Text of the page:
Sometimes things can go from complicated back to simple. It is essential to take a close look rather than jump to conclusions.

With treatment, the UTI has cleared and Cassie is well again. Hopefully, for a long time.

Source story:
Cassie Suffers with Cystitis

Related articles:
My Dog’s Pee: What Can You Learn from Your Dog’s Urine
Canine Hematuria: Blood in Urine. Why Is There Blood in My Dog’s Pee?

Further reading:
Cystitis in Dogs

Categories: Dog health advocacy

Jana Rade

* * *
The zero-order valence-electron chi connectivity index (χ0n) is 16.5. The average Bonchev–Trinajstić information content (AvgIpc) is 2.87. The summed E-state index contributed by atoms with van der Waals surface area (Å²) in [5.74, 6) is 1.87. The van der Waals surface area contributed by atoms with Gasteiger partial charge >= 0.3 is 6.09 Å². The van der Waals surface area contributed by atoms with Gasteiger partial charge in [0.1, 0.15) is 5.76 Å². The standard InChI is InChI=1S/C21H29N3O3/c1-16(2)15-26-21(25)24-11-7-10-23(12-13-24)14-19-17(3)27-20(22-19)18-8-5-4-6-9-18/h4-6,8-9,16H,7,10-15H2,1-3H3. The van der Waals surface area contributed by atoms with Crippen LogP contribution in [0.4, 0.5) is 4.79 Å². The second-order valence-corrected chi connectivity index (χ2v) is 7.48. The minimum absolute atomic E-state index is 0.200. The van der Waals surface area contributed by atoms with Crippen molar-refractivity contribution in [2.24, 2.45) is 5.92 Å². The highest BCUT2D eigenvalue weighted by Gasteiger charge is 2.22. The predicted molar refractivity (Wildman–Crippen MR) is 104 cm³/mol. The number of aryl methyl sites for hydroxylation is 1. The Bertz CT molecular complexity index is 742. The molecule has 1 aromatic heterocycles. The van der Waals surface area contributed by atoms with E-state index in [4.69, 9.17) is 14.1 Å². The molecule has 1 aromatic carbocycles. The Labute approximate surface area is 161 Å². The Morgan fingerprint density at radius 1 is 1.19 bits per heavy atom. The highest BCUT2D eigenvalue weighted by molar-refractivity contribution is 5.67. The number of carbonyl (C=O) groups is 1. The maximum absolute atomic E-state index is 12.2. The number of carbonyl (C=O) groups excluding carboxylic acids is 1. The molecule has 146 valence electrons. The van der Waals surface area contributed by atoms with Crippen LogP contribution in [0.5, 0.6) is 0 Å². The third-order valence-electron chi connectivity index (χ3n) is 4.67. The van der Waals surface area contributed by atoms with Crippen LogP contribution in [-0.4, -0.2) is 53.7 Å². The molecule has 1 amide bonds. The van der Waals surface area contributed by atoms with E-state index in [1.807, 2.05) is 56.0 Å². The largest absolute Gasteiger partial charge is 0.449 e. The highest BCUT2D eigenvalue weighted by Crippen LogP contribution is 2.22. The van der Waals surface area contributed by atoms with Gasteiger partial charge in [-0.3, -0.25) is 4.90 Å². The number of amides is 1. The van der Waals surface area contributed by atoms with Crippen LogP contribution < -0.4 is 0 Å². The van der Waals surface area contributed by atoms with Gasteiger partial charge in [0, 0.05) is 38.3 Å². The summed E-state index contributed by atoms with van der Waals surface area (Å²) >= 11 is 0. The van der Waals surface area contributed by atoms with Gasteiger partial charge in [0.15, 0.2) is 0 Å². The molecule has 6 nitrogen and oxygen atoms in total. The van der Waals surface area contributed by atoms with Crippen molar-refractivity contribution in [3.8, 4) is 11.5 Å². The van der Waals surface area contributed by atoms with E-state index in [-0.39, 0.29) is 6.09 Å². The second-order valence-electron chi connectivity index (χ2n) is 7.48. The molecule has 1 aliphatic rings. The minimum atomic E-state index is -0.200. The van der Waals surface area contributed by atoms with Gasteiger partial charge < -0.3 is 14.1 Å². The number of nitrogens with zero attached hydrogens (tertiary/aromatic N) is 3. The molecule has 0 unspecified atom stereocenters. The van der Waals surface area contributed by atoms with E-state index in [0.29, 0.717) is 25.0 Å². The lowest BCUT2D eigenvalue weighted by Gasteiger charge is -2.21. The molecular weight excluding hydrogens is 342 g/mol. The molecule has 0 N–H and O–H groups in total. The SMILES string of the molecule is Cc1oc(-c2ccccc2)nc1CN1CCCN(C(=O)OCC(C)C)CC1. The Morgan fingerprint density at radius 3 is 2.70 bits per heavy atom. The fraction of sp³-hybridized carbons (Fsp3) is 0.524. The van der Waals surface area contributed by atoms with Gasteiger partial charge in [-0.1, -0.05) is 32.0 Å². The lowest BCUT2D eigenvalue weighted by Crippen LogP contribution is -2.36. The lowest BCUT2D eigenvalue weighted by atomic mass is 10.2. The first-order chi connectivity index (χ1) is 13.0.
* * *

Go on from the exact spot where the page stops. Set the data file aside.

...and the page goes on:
I am a graphic designer, dog health advocate, writer, and author. Jasmine, the Rottweiler of my life, was the largest female from her litter. We thought we were getting a healthy dog. Getting a puppy from a backyard breeder was our first mistake. Countless veterinary visits without a diagnosis or useful treatment later, I realized that I had to take Jasmine's health care in my own hands. I learned the hard way that merely seeing a vet is not always enough. There is more to finding a good vet than finding the closest clinic down the street. And, sadly, there is more to advocating for your dog's health than visiting a veterinarian. It should be enough, but it often is not. With Jasmine, it took five years to get a diagnosis. Unfortunately, other problems had snowballed for that in the meantime. Jasmine's health challenges became a crash course in understanding dog health issues and how to go about getting a proper diagnosis and treatment. I had to learn, and I had to learn fast. Helping others through my challenges and experience has become my mission and Jasmine's legacy. I now try to help people how to recognize and understand signs of illness in their dogs, how to work with their veterinarian, and when to seek a second opinion. My goal is to save others the steep curve of having to learn things the hard way as I did. That is the mission behind my blog and behind my writing. That is why I wrote Symptoms to Watch for in Your Dog, which has turned out being an award-winning guide to dog owners. What I'm trying to share encompasses 20 years of experience.